There was plenty of controversy last year when the Federal Government announced it was changing the assets test for the age pension.
Some of you here at SAS were hit by the changes, while many disagreed with them.
And with the Federal budget just months away, it looks like there could be a move to lobby the government to change your pension yet again!
If you’re a pensioner and you own your own home, you won’t like what has been recommended to the government.
The Australian Chamber of Commerce and Industry has made a controversial submission to the Federal Government, recommending your family home be included in the assets test for the age pension.
As you would be aware, the family home has always been exempt from the assets test.
But the ACCI wants people who turn 65 to wait five years to receive the pension if they own a debt-free $450,000 home.
They’re also suggesting if you’re a pensioner with assets, including a home worth more than $450,000, you should be given an interest free pension loan that would be borrowed against the value of your assets.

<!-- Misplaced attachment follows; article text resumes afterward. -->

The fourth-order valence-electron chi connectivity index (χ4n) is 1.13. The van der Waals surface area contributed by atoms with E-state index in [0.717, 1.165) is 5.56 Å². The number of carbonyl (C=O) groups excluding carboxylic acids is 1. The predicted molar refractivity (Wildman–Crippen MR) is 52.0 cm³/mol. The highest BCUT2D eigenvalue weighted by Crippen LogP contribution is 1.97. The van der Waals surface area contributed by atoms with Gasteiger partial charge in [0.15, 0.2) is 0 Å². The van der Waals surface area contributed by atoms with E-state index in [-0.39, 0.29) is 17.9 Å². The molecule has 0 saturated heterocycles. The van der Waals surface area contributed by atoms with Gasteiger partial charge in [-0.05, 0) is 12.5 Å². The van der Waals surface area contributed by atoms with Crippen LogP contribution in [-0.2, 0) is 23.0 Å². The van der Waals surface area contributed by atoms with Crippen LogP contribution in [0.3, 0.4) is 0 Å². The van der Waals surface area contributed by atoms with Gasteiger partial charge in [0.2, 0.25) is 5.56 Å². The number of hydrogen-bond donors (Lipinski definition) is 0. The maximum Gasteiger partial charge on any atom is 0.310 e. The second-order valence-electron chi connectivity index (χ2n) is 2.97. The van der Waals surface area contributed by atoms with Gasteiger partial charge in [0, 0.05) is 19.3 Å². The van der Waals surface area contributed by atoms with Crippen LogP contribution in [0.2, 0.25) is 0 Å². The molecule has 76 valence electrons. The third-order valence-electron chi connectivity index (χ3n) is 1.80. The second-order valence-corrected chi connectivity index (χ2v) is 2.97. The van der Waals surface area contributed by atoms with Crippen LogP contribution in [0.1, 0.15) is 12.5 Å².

Under their recommendation, you’d get an interest-free loan that you would have to pay back if you sell your home, die or move into an aged care facility.
“This provides retirees with choice so that they can remain in their primary residence, leave a bequest and afford their retirement,” the submission reads.
The business lobby group made a similar recommendation last year, which was blasted by numerous seniors and pensioners groups at the time.
The ACCI is also suggesting the government gradually review and lift the retirement age to 70 by 2035.
So, will the government actually make the change?
Well, according to the ABC – it’s unlikely to be taken on board by the government.
In fact, Financial Services Minister Kelly O’Dwyer told the ABC that it would “very much” go against “the principles of the Coalition government”.
“Never before have we included the family home [in the assets test] and I don’t see why that would change,” she said.
The submission comes at a time when some pensioners are still struggling to understand the changes to the age pension, which came into effect on January 1.